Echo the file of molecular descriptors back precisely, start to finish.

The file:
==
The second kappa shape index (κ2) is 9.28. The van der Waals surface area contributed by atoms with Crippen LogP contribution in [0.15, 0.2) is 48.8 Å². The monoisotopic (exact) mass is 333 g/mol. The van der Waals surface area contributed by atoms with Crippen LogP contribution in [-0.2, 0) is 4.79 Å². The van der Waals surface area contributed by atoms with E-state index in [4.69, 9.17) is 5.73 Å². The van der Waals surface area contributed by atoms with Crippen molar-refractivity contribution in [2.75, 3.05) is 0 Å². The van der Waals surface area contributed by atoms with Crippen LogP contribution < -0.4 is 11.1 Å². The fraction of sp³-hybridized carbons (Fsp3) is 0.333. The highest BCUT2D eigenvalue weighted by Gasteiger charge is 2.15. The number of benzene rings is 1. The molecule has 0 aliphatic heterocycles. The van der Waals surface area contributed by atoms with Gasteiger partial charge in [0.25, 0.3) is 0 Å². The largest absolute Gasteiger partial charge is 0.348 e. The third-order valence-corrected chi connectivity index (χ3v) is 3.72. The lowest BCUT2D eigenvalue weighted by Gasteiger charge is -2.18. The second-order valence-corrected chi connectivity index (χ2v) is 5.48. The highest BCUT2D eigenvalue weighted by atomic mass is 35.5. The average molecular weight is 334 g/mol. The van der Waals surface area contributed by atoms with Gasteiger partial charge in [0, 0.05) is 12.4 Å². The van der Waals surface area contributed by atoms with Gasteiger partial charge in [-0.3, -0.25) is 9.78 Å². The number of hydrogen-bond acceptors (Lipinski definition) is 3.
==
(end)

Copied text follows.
The second kappa shape index (κ2) is 9.28. The van der Waals surface area contributed by atoms with Crippen LogP contribution in [0.15, 0.2) is 48.8 Å². The monoisotopic (exact) mass is 333 g/mol. The van der Waals surface area contributed by atoms with Crippen LogP contribution in [-0.2, 0) is 4.79 Å². The van der Waals surface area contributed by atoms with E-state index in [4.69, 9.17) is 5.73 Å². The van der Waals surface area contributed by atoms with Crippen molar-refractivity contribution in [2.75, 3.05) is 0 Å². The van der Waals surface area contributed by atoms with Crippen LogP contribution < -0.4 is 11.1 Å². The fraction of sp³-hybridized carbons (Fsp3) is 0.333. The highest BCUT2D eigenvalue weighted by Gasteiger charge is 2.15. The number of benzene rings is 1. The molecule has 0 aliphatic heterocycles. The van der Waals surface area contributed by atoms with Gasteiger partial charge in [0.25, 0.3) is 0 Å². The largest absolute Gasteiger partial charge is 0.348 e. The third-order valence-corrected chi connectivity index (χ3v) is 3.72. The lowest BCUT2D eigenvalue weighted by Gasteiger charge is -2.18. The second-order valence-corrected chi connectivity index (χ2v) is 5.48. The highest BCUT2D eigenvalue weighted by atomic mass is 35.5. The average molecular weight is 334 g/mol. The van der Waals surface area contributed by atoms with Gasteiger partial charge in [0, 0.05) is 12.4 Å². The van der Waals surface area contributed by atoms with Gasteiger partial charge in [-0.3, -0.25) is 9.78 Å². The number of hydrogen-bond acceptors (Lipinski definition) is 3.